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  1. #21

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    Quote Originally Posted by Jed Freudenthal View Post
    High definition, as it is defined nowadays, (not just in photography) has an MTF close to 100% over the entire range of relevant spatial frequencies. In practice, the MTF will fall off somewhat at higher spatial frequencies. A developer for scientific applications should always be high defintion ( image distortion as small as possible). For developer/film combinations see publications of Kodak, Agfa/Gevaert and FOMA . Ilford never published their measurements.
    In the case of high acutance, the MTF is higher than 100%, in particular at the lower spatial frequencies. It is often obtained, using adjacency effects in the development process.
    High Definition and high acutance are two different things in the current terminology. Although, sometimes, high defintion has been used for high acutance, 40 years ago. Grant Haist is using that in his book. This terminology leads to some confusion.
    Anyway, I follow the current use of the word. Resolution and sharpness are not in the current vocabulary anymore. Resolution has been replaced by MTF, and sharpness disappeared all together. The MTF description replaced all that.
    I have a Kodak publication of 1976, and at that time already, the developer/film characteristic is given through the MTF representation.

    We often talk about 'compensating developers'. I rather would talk about a developer with a compensating effect, as has been done in the 1930's ( by Hans Windisch). This means an extension of the contrast range in both directions (highlights and shadows). In the past, the extension in the direction of the highlights was very clear. Nowadays with some modern lenses, with good MTF characteristics, the extension into the shadows is very important. This is not just theory. I made photographs to prove this.


    Jed
    Dear Jed,

    I'm sorry, I'm still having difficulty with this. Like 99.9999 per cent of photographers, I can't measure MTF, so I must take another's word for it. On the other hand I can form very good comparative (not merely subjective) judgements on resolution, acutance and grain. These terms may seem outmoded to you, but they have an enormous advantage over MTF: they are usable in the real world of amateur and indeed professional photography. I therefore suggest that my usage is actually the more useful and generally understood.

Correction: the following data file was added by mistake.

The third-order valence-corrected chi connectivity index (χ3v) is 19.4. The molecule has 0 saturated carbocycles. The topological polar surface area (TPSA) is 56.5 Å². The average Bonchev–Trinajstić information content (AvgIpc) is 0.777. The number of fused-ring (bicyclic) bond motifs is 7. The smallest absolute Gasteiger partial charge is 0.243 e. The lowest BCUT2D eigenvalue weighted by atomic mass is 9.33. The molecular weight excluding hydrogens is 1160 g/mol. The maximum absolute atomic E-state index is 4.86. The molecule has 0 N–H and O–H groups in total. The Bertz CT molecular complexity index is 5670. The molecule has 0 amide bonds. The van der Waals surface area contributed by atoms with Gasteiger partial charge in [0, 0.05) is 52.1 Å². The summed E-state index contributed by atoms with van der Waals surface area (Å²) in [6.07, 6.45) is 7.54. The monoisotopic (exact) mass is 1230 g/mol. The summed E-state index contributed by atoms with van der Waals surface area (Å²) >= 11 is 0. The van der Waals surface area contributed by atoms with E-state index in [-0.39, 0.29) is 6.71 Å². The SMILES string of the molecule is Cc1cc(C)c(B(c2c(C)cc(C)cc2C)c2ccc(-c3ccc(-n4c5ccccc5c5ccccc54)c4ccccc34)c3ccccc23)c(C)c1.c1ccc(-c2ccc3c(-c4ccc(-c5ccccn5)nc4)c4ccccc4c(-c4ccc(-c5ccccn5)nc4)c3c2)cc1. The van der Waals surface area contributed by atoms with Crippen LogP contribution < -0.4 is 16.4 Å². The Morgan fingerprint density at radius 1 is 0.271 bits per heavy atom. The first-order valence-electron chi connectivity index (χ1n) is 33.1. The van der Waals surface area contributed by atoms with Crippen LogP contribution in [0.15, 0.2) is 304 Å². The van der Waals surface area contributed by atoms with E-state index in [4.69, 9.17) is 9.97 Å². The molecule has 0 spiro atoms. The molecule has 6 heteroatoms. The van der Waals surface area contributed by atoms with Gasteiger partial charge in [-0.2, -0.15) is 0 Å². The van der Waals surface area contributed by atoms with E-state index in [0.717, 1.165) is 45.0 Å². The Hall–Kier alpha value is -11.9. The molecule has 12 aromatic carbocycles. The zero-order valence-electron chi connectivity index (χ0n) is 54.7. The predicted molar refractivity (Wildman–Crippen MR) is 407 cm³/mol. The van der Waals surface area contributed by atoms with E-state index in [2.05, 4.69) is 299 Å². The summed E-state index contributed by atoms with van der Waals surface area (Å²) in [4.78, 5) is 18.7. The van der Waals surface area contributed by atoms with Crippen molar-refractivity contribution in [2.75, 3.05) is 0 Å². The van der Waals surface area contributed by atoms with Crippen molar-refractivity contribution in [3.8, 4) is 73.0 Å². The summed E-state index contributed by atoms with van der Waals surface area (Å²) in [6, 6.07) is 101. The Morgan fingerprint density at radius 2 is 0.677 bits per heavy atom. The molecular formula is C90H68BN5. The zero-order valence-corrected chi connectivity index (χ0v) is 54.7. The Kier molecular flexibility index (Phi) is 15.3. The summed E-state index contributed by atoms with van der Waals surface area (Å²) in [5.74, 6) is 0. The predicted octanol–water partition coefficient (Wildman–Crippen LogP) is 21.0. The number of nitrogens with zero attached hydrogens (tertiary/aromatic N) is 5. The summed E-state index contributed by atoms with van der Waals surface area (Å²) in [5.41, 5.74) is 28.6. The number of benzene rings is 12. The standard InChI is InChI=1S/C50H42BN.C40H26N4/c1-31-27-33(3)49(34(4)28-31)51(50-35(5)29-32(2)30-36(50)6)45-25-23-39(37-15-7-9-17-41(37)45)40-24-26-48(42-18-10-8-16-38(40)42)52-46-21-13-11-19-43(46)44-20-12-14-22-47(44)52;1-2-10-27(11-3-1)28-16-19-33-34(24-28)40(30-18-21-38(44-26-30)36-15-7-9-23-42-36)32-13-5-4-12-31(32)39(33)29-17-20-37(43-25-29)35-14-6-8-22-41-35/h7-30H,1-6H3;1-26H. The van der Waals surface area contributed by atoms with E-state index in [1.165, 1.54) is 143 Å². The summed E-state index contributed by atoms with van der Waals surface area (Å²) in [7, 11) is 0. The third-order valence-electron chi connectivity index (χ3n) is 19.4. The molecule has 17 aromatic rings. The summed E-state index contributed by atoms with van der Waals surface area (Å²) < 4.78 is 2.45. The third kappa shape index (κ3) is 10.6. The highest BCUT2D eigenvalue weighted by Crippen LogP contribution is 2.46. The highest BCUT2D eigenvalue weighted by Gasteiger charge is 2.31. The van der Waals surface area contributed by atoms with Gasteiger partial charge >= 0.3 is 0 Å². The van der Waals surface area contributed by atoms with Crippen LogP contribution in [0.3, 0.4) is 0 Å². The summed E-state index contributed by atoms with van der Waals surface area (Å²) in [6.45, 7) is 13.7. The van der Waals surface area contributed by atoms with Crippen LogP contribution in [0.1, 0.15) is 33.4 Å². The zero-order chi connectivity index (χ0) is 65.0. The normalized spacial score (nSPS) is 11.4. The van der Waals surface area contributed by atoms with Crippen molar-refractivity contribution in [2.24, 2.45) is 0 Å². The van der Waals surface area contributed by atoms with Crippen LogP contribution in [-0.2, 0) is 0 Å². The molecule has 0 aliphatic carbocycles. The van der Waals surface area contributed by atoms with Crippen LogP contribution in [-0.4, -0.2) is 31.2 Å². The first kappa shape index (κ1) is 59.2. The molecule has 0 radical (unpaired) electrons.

There seem to be ever more areas for discussion, such as 'image distortion as small as possible' as applied to developers. There are also distinctions I find odd such as 'compensating developers' and 'developers with a compensating effect," and I really find it very difficult to understand, let alone accept, your assertion about compensating developers having as marked effect in the shadows. This is governed by exposure, speed (which is of course developer related, but nothing to do with compensation) and lens contrast -- or MTF, if you will.

    Compensation is not an extension of the contrast range but rather a compression; an increasing differentiation in the toe and the upper part od the curve. In a sense this is a question of terminology: a compensating developer allows the print to accommodate a greater tonal range without dodging or burning, but it reduces the information carrying capacity of the negative.

    I think that perhaps it is best to terminate this discussion before we confuse ourselves (and probably others) any more than we have already done. This is not to denigrate your approach merely to suggest that sometimes it is easier and better to stick with a simple-but-imperfect analysis (memorably described as 'lies-to-children' because that's how teaching proceeds) than to seek another model, perhaps (though not necessarily) more accurate, but less applicable. I hope you will not take this as an attack; I shall definitely go away and investigate your usages further. But, as I say above, I question the value of MTF in home-grown comparisons, and I am less than convinced by some of your original assertions.

    Cheers,

    R.

  2. #22

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    Quote Originally Posted by Roger Hicks View Post
    Dear Jed,